Poll: Should Company Execs Face Jail Time for Concealing a Data Breach?

Three U.S. Senators want executives who conceal data breaches to face jail time.

In the aftermath of the Uber breach, wherein the company reportedly concealed a breach for over a year, the senators introduced legislation on Nov. 30.

Do you think stiffer enforcement and stringent penalties will ensure companies are properly and promptly notifying consumers when their data has been compromised?

Should Company Execs Face Jail Time for Concealing a Data Breach?

Democratic senators have reintroduced the Data Security and Breach Notification Act, which proposes stiff consequences for executives, including up to 5 years in prison, for failing to notify consumers of a breach. As reported in this TechTarget.com story, “The bill also states that a ‘covered entity’ must provide notification to users or customers within 30 days of the discovery of the breach unless a U.S. federal law enforcement or intelligence agency exempts the entity from informing the public.”

Florida Sen. Bill Nelson sponsored the bill, while Connecticut Senator Richard Blumenthal and Wisconsin Senator Tammy Baldwin co-sponsored it.

“We need a strong federal law in place to hold companies truly accountable for failing to safeguard data or inform consumers when that information has been stolen by hackers,” Sen. Nelson (D-FL) said in a statement. “Congress can either take action now to pass this long overdue bill or continue to kowtow to special interests who stand in the way of this commonsense proposal.  When it comes to doing what’s best for consumers, the choice is clear.”

The Uber breach, which took place in 2016 but only recently became public, is the impetus for the bill’s reintroduction. In that breach, the names, email addresses, and phone numbers for 57 million customers around the world were exposed, as well as the driver’s license numbers of some 600,000 U.S. Uber drivers. Rather than disclosing the incident when they found out, Uber paid the hackers $100,000 to delete the data and keep the incident quiet, as a Bloomberg story recently detailed.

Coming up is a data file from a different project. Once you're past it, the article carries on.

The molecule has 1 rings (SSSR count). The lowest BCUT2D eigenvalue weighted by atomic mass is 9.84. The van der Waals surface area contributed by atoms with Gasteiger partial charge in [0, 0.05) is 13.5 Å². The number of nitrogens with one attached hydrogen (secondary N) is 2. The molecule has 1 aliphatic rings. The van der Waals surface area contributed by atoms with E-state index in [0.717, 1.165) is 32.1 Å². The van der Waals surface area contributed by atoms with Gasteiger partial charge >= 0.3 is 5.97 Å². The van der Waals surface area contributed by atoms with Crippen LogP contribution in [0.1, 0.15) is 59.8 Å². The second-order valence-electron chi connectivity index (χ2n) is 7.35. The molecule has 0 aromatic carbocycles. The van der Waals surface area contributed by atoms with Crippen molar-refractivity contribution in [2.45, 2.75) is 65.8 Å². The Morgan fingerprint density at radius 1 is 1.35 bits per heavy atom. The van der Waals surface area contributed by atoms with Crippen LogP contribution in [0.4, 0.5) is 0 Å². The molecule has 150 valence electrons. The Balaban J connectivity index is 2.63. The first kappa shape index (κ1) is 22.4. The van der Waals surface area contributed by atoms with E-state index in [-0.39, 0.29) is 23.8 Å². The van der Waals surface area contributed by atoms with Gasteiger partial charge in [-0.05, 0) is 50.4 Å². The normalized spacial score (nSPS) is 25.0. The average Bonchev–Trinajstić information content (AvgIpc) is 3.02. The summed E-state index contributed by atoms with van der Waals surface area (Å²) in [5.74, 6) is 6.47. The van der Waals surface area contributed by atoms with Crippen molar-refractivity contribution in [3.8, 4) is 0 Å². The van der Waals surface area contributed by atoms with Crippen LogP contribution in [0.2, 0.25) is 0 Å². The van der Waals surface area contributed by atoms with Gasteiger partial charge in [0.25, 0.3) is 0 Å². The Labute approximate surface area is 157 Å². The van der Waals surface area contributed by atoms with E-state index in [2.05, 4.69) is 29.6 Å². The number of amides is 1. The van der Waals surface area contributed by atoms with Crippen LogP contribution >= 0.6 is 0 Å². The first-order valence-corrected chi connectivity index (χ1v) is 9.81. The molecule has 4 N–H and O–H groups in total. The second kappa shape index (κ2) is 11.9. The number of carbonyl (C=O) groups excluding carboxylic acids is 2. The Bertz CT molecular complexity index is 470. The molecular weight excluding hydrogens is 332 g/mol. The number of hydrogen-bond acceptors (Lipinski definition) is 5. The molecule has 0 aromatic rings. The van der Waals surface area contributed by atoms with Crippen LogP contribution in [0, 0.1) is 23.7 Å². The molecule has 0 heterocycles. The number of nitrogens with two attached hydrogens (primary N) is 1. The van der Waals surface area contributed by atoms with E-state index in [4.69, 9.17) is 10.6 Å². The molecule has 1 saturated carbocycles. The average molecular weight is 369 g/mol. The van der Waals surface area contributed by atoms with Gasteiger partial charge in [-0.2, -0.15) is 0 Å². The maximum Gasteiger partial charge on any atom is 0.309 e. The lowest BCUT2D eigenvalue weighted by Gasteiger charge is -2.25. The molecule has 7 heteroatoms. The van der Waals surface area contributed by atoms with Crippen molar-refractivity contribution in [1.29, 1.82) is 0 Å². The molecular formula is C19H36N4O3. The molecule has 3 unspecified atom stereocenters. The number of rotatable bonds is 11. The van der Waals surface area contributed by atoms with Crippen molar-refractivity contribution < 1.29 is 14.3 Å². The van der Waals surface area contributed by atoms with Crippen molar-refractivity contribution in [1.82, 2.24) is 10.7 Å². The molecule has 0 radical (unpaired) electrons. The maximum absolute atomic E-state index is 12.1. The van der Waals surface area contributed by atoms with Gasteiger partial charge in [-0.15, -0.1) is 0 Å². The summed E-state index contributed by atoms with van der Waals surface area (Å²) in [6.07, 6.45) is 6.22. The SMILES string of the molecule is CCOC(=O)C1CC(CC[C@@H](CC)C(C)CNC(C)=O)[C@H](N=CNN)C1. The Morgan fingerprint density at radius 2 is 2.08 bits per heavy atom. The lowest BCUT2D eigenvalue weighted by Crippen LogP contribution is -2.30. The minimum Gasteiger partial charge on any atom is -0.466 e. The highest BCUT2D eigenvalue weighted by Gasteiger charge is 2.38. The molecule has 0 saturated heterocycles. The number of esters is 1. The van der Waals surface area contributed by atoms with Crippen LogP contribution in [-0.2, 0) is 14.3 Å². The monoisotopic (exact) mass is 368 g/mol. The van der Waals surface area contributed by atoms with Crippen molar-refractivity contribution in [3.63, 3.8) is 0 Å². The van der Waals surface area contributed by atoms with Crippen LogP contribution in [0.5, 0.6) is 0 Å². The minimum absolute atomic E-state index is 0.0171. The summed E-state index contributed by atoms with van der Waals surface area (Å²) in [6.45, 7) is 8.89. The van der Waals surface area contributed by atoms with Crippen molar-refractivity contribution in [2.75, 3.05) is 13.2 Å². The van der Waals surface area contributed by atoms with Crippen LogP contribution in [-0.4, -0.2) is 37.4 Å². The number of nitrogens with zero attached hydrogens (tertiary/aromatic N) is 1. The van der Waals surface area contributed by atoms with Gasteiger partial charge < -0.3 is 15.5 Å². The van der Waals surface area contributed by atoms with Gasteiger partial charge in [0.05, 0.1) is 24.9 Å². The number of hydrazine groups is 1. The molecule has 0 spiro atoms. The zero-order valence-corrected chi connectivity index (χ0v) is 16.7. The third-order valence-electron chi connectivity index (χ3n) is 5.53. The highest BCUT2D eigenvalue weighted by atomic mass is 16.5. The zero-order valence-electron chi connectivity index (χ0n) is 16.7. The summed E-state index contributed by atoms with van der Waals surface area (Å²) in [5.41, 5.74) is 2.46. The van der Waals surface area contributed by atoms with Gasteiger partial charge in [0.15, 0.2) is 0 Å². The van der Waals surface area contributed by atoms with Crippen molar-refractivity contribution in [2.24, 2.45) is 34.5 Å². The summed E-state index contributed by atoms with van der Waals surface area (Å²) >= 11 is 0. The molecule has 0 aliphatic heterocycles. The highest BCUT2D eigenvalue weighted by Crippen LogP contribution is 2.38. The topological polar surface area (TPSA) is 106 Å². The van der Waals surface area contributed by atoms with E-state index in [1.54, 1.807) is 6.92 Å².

Nelson first introduced the bill in 2015 and then reintroduced a new version again last year. While some individual states have laws on the books now regarding data breaches, this federal data breach law could replace those.

Some data breach notification laws in other countries are much stricter, like the European Union’s General Data Protection Regulation going into effect in May 2018. Under that law, companies must notify authorities of a data breach within 72 hours.

Are you a small business owner concerned about a data breach? You might think the biggest threat to your company is external but according to the 10th annual Verizon Data Breach Investigation Report, 25 percent of the data breaches they investigated involved internal actors.

Check out our blog post for more information about the four types of employees who could be putting your business at risk. (And read this one for tips on the things you should absolutely train your employees on — like the difference between sensitive and non-sensitive data, proper password hygiene, data encryption, and more.)

The bottom line is every business should have a data breach plan in place. This is where we can help. LibertyID for Small Business prepares you with prevention planning, a crisis response plan and fully managed identity theft restoration for your employees (no matter how their identity is compromised) and for your customers should you experience a data breach. When a data breach happens, our team of specialists goes to work.

Image: Unsplash

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